What marketing experiments have you seen that made you stop and think about it - what has stood out to you? 

A lot more TikTok videos! People who are quite serious are being more creative and silly which is uplifting. 

Travis Scott performing in Fortnight and Glossier relaunching their sweatshirt in Animal Crossing. 

Instagram live conversations are a great way to address the feeling of connection people are wanting.

“Covid-19 has fast-tracked the transparency of brands and how they communicate and engage people creativity. This has levelled the playing field between smaller and larger brands.”
Sarah Crook
Who is doing a good job with their brand storytelling right now? Tell us of a specific campaign you liked and thought was exemplary 

Brands who communicate in a purposeful, sensitive and authentic way will be successful afterwards. Gucci, Chanel and Alygary have been great at providing resources both for social communities and the customers who need to escape. And customers will remember this.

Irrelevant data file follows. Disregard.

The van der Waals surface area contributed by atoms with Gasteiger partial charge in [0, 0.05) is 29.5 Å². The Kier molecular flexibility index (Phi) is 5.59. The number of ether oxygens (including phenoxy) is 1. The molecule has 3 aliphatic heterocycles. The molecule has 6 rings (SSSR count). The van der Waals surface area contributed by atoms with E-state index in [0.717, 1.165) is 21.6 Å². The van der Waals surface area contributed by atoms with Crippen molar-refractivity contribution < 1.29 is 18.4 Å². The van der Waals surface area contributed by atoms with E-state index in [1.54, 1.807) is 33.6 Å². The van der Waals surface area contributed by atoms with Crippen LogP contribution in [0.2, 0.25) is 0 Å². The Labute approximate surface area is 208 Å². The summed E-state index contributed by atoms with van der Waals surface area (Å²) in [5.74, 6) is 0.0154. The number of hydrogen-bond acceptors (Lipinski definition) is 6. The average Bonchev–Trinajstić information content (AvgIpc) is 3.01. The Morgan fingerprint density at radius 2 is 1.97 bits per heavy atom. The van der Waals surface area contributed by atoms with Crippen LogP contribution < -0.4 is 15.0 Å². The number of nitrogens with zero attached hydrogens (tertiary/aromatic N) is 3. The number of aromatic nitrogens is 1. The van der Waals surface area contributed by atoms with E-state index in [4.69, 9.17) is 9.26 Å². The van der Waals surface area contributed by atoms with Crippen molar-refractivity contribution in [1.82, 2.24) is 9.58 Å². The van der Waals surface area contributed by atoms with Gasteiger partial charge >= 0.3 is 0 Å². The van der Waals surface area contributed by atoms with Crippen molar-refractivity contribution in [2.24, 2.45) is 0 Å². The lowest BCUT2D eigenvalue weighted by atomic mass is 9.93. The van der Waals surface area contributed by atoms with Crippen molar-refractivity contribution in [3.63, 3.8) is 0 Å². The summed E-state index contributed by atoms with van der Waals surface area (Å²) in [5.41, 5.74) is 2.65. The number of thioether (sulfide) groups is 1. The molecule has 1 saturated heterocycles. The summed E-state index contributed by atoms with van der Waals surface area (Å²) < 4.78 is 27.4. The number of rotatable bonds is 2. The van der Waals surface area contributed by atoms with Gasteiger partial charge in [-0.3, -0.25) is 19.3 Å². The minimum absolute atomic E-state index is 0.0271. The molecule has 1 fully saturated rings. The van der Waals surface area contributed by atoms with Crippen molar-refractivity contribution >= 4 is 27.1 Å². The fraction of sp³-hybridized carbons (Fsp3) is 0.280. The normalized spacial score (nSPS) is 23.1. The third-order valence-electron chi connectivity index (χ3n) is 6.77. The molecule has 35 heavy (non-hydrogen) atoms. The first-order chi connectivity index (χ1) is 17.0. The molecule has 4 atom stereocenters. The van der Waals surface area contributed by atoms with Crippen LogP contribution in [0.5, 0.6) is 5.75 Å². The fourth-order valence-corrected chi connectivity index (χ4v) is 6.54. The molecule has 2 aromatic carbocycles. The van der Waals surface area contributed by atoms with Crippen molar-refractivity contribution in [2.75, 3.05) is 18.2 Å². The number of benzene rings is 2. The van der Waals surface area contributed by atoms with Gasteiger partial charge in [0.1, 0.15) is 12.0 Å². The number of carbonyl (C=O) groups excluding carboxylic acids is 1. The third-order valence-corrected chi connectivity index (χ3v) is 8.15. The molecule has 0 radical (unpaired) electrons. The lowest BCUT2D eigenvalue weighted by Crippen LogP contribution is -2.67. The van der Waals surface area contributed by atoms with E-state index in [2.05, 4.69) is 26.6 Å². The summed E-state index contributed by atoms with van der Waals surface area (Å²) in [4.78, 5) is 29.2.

Nike and Uber took everything that they're about and told customers "Just Don't Do It" or "Thank You For Not Riding" and put people before profits. They are amazing examples of caring for people first. 

Secret Cinema as been using Secret Sofa to unify their customers and experience. 

“You need to have purpose and you need to have relevance. We’re all going to carry on consuming but many of us will consume in a more meaningful way and brands must adapt their strategy.”
Whitney Hawkings
What should CMOs focus on in 2020?

Covid-19 is not going anywhere and we've all felt a very real impact of it. I think the transparency will continue.

Continuation of creativity and level playing field.

The reality of return on investment will come back into play and CMOs must find a balance between community and brand loyalty and conversion.

Beyond selling products and more about brands explaining to consumers why they should care over other brands. Explaining how a brand adds value and how they are relevant is key.